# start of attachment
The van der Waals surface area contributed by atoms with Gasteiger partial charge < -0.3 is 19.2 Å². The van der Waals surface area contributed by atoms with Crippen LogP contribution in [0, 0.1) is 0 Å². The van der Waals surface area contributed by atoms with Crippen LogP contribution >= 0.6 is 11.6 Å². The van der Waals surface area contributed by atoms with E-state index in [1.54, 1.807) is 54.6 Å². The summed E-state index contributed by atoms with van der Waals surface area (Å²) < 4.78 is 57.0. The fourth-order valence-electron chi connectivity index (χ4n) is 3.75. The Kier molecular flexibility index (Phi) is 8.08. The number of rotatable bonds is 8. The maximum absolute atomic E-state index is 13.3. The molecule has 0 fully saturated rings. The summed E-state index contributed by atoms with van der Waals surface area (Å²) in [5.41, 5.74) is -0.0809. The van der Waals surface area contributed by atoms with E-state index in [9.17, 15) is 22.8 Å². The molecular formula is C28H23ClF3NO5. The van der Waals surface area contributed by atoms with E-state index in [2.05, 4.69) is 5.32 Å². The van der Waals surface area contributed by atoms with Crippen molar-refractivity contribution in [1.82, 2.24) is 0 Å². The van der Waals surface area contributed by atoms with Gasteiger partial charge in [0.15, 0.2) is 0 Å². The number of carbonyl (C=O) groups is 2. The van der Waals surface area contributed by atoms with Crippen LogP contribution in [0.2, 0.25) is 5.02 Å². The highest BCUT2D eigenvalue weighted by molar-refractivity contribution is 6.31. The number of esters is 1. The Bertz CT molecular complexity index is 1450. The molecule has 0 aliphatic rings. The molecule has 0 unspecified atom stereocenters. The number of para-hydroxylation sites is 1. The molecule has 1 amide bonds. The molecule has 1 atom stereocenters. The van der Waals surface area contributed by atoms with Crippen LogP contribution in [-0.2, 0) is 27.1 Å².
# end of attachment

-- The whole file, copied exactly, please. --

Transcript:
The van der Waals surface area contributed by atoms with Gasteiger partial charge < -0.3 is 19.2 Å². The van der Waals surface area contributed by atoms with Crippen LogP contribution in [0, 0.1) is 0 Å². The van der Waals surface area contributed by atoms with Crippen LogP contribution >= 0.6 is 11.6 Å². The van der Waals surface area contributed by atoms with E-state index in [1.54, 1.807) is 54.6 Å². The summed E-state index contributed by atoms with van der Waals surface area (Å²) < 4.78 is 57.0. The fourth-order valence-electron chi connectivity index (χ4n) is 3.75. The Kier molecular flexibility index (Phi) is 8.08. The number of rotatable bonds is 8. The maximum absolute atomic E-state index is 13.3. The molecule has 0 fully saturated rings. The summed E-state index contributed by atoms with van der Waals surface area (Å²) in [5.41, 5.74) is -0.0809. The van der Waals surface area contributed by atoms with E-state index in [9.17, 15) is 22.8 Å². The molecular formula is C28H23ClF3NO5. The van der Waals surface area contributed by atoms with E-state index in [2.05, 4.69) is 5.32 Å². The van der Waals surface area contributed by atoms with Crippen molar-refractivity contribution in [1.82, 2.24) is 0 Å². The van der Waals surface area contributed by atoms with Gasteiger partial charge in [0.15, 0.2) is 0 Å². The number of carbonyl (C=O) groups is 2. The van der Waals surface area contributed by atoms with Crippen LogP contribution in [0.2, 0.25) is 5.02 Å². The highest BCUT2D eigenvalue weighted by molar-refractivity contribution is 6.31. The number of esters is 1. The Bertz CT molecular complexity index is 1450. The molecule has 0 aliphatic rings. The molecule has 0 unspecified atom stereocenters. The number of para-hydroxylation sites is 1. The molecule has 1 amide bonds. The molecule has 1 atom stereocenters. The van der Waals surface area contributed by atoms with Crippen LogP contribution in [-0.2, 0) is 27.1 Å².